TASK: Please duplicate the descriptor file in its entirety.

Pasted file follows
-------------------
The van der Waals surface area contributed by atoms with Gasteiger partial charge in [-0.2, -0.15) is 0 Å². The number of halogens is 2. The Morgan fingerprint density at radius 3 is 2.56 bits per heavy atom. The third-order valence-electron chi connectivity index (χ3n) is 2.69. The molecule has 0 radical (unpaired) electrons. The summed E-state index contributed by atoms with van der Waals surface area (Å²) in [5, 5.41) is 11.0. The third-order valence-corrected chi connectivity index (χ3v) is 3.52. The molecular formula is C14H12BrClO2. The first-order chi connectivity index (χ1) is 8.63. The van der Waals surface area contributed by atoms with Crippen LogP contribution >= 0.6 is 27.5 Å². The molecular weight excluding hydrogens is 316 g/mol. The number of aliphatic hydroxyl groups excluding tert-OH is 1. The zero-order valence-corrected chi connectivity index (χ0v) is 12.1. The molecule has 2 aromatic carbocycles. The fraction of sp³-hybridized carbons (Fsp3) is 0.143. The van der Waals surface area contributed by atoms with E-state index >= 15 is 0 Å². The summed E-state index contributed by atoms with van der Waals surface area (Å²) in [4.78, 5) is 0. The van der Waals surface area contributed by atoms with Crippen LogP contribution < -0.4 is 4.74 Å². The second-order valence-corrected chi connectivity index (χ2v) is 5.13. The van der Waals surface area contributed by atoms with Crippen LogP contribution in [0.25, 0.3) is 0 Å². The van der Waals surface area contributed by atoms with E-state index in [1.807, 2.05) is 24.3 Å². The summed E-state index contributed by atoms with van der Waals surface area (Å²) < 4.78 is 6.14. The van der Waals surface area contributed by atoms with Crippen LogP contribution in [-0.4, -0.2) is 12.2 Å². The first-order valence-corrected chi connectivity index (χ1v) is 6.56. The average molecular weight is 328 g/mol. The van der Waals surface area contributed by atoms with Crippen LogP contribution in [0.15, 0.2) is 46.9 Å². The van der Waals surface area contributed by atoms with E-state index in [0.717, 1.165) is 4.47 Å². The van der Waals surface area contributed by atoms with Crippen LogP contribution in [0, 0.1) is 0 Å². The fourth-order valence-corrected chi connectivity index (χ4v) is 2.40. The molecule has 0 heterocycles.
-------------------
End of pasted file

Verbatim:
The van der Waals surface area contributed by atoms with Gasteiger partial charge in [-0.2, -0.15) is 0 Å². The number of halogens is 2. The Morgan fingerprint density at radius 3 is 2.56 bits per heavy atom. The third-order valence-electron chi connectivity index (χ3n) is 2.69. The molecule has 0 radical (unpaired) electrons. The summed E-state index contributed by atoms with van der Waals surface area (Å²) in [5, 5.41) is 11.0. The third-order valence-corrected chi connectivity index (χ3v) is 3.52. The molecular formula is C14H12BrClO2. The first-order chi connectivity index (χ1) is 8.63. The van der Waals surface area contributed by atoms with Crippen LogP contribution >= 0.6 is 27.5 Å². The molecular weight excluding hydrogens is 316 g/mol. The number of aliphatic hydroxyl groups excluding tert-OH is 1. The zero-order valence-corrected chi connectivity index (χ0v) is 12.1. The molecule has 2 aromatic carbocycles. The fraction of sp³-hybridized carbons (Fsp3) is 0.143. The van der Waals surface area contributed by atoms with E-state index >= 15 is 0 Å². The summed E-state index contributed by atoms with van der Waals surface area (Å²) in [4.78, 5) is 0. The van der Waals surface area contributed by atoms with Crippen LogP contribution < -0.4 is 4.74 Å². The second-order valence-corrected chi connectivity index (χ2v) is 5.13. The van der Waals surface area contributed by atoms with Crippen LogP contribution in [0.25, 0.3) is 0 Å². The van der Waals surface area contributed by atoms with E-state index in [1.807, 2.05) is 24.3 Å². The summed E-state index contributed by atoms with van der Waals surface area (Å²) < 4.78 is 6.14. The van der Waals surface area contributed by atoms with Crippen LogP contribution in [-0.4, -0.2) is 12.2 Å². The first-order valence-corrected chi connectivity index (χ1v) is 6.56. The average molecular weight is 328 g/mol. The van der Waals surface area contributed by atoms with Crippen LogP contribution in [0.15, 0.2) is 46.9 Å². The van der Waals surface area contributed by atoms with E-state index in [0.717, 1.165) is 4.47 Å². The van der Waals surface area contributed by atoms with Crippen LogP contribution in [0, 0.1) is 0 Å². The fourth-order valence-corrected chi connectivity index (χ4v) is 2.40. The molecule has 0 heterocycles.